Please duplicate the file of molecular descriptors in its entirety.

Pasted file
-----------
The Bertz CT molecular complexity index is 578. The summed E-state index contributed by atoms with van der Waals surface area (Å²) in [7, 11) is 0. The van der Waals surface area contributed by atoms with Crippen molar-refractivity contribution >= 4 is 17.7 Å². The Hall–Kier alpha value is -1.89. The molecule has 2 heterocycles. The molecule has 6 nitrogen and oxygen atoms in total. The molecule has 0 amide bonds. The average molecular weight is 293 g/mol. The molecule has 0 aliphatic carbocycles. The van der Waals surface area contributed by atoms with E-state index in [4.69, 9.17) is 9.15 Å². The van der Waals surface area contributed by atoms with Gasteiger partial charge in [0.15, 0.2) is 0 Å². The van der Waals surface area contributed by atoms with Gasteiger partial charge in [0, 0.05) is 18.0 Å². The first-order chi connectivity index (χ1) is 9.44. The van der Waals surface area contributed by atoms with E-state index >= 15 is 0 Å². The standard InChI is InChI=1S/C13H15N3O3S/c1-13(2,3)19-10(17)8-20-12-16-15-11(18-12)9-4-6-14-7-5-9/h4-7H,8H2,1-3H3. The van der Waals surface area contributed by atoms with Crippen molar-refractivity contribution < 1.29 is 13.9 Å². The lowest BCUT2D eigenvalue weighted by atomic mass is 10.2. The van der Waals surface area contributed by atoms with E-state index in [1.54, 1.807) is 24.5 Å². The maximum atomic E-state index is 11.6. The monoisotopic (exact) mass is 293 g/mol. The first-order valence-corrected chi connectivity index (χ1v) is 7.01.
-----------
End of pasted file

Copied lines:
The Bertz CT molecular complexity index is 578. The summed E-state index contributed by atoms with van der Waals surface area (Å²) in [7, 11) is 0. The van der Waals surface area contributed by atoms with Crippen molar-refractivity contribution >= 4 is 17.7 Å². The Hall–Kier alpha value is -1.89. The molecule has 2 heterocycles. The molecule has 6 nitrogen and oxygen atoms in total. The molecule has 0 amide bonds. The average molecular weight is 293 g/mol. The molecule has 0 aliphatic carbocycles. The van der Waals surface area contributed by atoms with E-state index in [4.69, 9.17) is 9.15 Å². The van der Waals surface area contributed by atoms with Gasteiger partial charge in [0.15, 0.2) is 0 Å². The van der Waals surface area contributed by atoms with Gasteiger partial charge in [0, 0.05) is 18.0 Å². The first-order chi connectivity index (χ1) is 9.44. The van der Waals surface area contributed by atoms with E-state index >= 15 is 0 Å². The standard InChI is InChI=1S/C13H15N3O3S/c1-13(2,3)19-10(17)8-20-12-16-15-11(18-12)9-4-6-14-7-5-9/h4-7H,8H2,1-3H3. The van der Waals surface area contributed by atoms with Crippen molar-refractivity contribution < 1.29 is 13.9 Å². The lowest BCUT2D eigenvalue weighted by atomic mass is 10.2. The van der Waals surface area contributed by atoms with E-state index in [1.54, 1.807) is 24.5 Å². The maximum atomic E-state index is 11.6. The monoisotopic (exact) mass is 293 g/mol. The first-order valence-corrected chi connectivity index (χ1v) is 7.01.